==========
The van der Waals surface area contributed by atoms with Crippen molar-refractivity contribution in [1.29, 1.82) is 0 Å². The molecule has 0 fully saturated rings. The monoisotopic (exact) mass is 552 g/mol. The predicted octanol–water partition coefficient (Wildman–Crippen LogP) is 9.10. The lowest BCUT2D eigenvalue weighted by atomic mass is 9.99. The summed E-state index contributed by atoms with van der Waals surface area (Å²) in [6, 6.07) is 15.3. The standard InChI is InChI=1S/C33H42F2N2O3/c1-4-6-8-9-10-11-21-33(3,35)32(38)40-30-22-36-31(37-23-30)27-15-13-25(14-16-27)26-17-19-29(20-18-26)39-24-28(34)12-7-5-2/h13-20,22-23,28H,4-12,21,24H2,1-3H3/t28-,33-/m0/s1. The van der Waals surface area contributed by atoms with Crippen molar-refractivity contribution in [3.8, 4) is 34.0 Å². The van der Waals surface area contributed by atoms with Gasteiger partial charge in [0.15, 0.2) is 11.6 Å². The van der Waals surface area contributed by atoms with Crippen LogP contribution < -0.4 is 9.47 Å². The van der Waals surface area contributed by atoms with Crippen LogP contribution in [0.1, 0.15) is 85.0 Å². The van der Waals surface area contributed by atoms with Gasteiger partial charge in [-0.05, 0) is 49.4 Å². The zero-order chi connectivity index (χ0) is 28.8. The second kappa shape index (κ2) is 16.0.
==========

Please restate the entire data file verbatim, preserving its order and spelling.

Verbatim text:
The van der Waals surface area contributed by atoms with Crippen molar-refractivity contribution in [1.29, 1.82) is 0 Å². The molecule has 0 fully saturated rings. The monoisotopic (exact) mass is 552 g/mol. The predicted octanol–water partition coefficient (Wildman–Crippen LogP) is 9.10. The lowest BCUT2D eigenvalue weighted by atomic mass is 9.99. The summed E-state index contributed by atoms with van der Waals surface area (Å²) in [6, 6.07) is 15.3. The standard InChI is InChI=1S/C33H42F2N2O3/c1-4-6-8-9-10-11-21-33(3,35)32(38)40-30-22-36-31(37-23-30)27-15-13-25(14-16-27)26-17-19-29(20-18-26)39-24-28(34)12-7-5-2/h13-20,22-23,28H,4-12,21,24H2,1-3H3/t28-,33-/m0/s1. The van der Waals surface area contributed by atoms with Crippen molar-refractivity contribution in [3.8, 4) is 34.0 Å². The van der Waals surface area contributed by atoms with Gasteiger partial charge in [0.15, 0.2) is 11.6 Å². The van der Waals surface area contributed by atoms with Crippen LogP contribution < -0.4 is 9.47 Å². The van der Waals surface area contributed by atoms with Crippen LogP contribution in [0.1, 0.15) is 85.0 Å². The van der Waals surface area contributed by atoms with Gasteiger partial charge in [-0.05, 0) is 49.4 Å². The zero-order chi connectivity index (χ0) is 28.8. The second kappa shape index (κ2) is 16.0.